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High Street Ken.

31 Jan 2022

Stiff+Trevillion have always been a West London practice. Compared to Farringdon and Old Street there are far fewer architects over here, Lifschutz Davison, Michaelis Boyd, Assael, Pitman Tozer, and until recently RSHP all spring to mind, but we don’t have a bar like St John to meet in so there isn’t a sense of architectural community.

Our first three studios were on or near High Street Kensington, we spent about 15 years in this area. Since then we have moved north through the Borough to our current base just over the border in Westminster.

A recently completed project set me thinking about those early days when it was the two of us [Andy Trevillion], both newly qualified and scraping a living with roof conversions and back extensions. The practice grew quite quickly during the 1980's boom and I guess we were around 15 strong when the crash came 1990.

We managed to hang onto our offices which were above Kensington Market by sub-letting space and sharing facilities. Those were the days when if you signed a lease on an office you had to personally guarantee it. In other words if you failed to pay rent the landlord could come after your home. The day we managed to get out of that lease, on a legal technicality, was a cause for great celebration. Thankfully we all operate in a much fairer and more flexible market today.

High Street Ken.

Celebrations usually took place in The Brittania, a Youngs pub on Allen Street, which became our regular social and break out space. In those days Youngs pubs were good, and tenanted, and as mobile phones were not ubiquitous people would visit their local at regular times knowing their circle of friends would be there. The walk from our studio to the pub passed a single storey building on the corner of the High Street, a real anomaly in an area defined by six or seven storey mansion blocks.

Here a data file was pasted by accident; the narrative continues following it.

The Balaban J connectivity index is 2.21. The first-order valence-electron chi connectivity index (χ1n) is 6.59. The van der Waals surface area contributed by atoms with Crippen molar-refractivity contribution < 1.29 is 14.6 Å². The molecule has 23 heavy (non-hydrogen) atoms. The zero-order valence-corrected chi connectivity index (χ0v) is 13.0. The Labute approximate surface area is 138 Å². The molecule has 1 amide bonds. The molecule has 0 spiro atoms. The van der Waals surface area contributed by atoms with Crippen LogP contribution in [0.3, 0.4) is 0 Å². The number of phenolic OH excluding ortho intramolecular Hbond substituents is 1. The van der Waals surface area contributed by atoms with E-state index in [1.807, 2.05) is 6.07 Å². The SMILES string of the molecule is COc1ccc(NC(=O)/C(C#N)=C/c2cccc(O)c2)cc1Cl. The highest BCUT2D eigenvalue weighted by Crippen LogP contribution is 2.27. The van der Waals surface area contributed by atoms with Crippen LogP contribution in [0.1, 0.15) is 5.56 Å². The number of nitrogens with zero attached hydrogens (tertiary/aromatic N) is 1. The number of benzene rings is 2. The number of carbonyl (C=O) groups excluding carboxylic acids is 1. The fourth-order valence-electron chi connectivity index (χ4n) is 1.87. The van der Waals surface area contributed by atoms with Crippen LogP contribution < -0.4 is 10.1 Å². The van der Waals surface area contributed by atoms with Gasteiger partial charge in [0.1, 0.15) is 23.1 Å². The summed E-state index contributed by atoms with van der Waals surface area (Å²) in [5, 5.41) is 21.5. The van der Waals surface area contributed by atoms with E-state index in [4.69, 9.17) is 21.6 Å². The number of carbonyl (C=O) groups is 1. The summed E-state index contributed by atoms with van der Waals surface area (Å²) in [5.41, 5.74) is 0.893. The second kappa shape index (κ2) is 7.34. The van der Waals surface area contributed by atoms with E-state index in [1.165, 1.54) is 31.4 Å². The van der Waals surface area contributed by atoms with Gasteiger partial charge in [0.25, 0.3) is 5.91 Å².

High Street Ken.

This shop would later become a Starbucks, and it stayed as such until our client, L.M. Stern, bought it a few years ago and employed us to get planning consent to redevelop it. The new building is now complete. It is a small site, which accommodates a corner retail unit with offices above. We felt that contextually it should be a brick building. As red brick prevails in the conservation area to the south this seemed a logical choice. The base uses a dark brown glazed brick, a detail that is common to the Borough. Articulated brick piers and sculpted pre-cast technical stone lintels animate the corner. Awnings define the retail base.

High Street Ken.

Like 40 Beak Street this is a small corner site that enlivens the street and sits confidently with its neighbours. It had to be so, after all, if we still met in the Brittania we would have to pass it each time we went for a pint.

High Street Ken.

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